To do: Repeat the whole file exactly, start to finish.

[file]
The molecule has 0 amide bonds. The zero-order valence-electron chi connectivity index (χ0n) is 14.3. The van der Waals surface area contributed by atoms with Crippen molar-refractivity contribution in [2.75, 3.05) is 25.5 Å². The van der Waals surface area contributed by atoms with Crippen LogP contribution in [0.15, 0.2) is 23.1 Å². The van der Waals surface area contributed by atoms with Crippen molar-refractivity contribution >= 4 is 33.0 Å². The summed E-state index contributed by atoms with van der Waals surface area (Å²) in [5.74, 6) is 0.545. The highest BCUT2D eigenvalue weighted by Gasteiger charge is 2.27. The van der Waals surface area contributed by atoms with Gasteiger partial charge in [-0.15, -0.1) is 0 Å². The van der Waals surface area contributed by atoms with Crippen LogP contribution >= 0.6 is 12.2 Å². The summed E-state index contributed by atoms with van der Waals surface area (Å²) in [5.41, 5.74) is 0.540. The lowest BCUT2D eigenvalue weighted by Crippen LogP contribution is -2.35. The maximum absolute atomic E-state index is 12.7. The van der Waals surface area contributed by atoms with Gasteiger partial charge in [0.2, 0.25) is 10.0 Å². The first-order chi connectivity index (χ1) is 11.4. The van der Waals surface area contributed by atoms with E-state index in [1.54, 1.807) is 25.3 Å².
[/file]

The molecule has 0 amide bonds. The zero-order valence-electron chi connectivity index (χ0n) is 14.3. The van der Waals surface area contributed by atoms with Crippen molar-refractivity contribution in [2.75, 3.05) is 25.5 Å². The van der Waals surface area contributed by atoms with Crippen LogP contribution in [0.15, 0.2) is 23.1 Å². The van der Waals surface area contributed by atoms with Crippen molar-refractivity contribution >= 4 is 33.0 Å². The summed E-state index contributed by atoms with van der Waals surface area (Å²) in [5.74, 6) is 0.545. The highest BCUT2D eigenvalue weighted by Gasteiger charge is 2.27. The van der Waals surface area contributed by atoms with Gasteiger partial charge in [-0.15, -0.1) is 0 Å². The van der Waals surface area contributed by atoms with Crippen LogP contribution >= 0.6 is 12.2 Å². The summed E-state index contributed by atoms with van der Waals surface area (Å²) in [5.41, 5.74) is 0.540. The lowest BCUT2D eigenvalue weighted by Crippen LogP contribution is -2.35. The maximum absolute atomic E-state index is 12.7. The van der Waals surface area contributed by atoms with Gasteiger partial charge in [0.2, 0.25) is 10.0 Å². The first-order chi connectivity index (χ1) is 11.4. The van der Waals surface area contributed by atoms with E-state index in [1.54, 1.807) is 25.3 Å².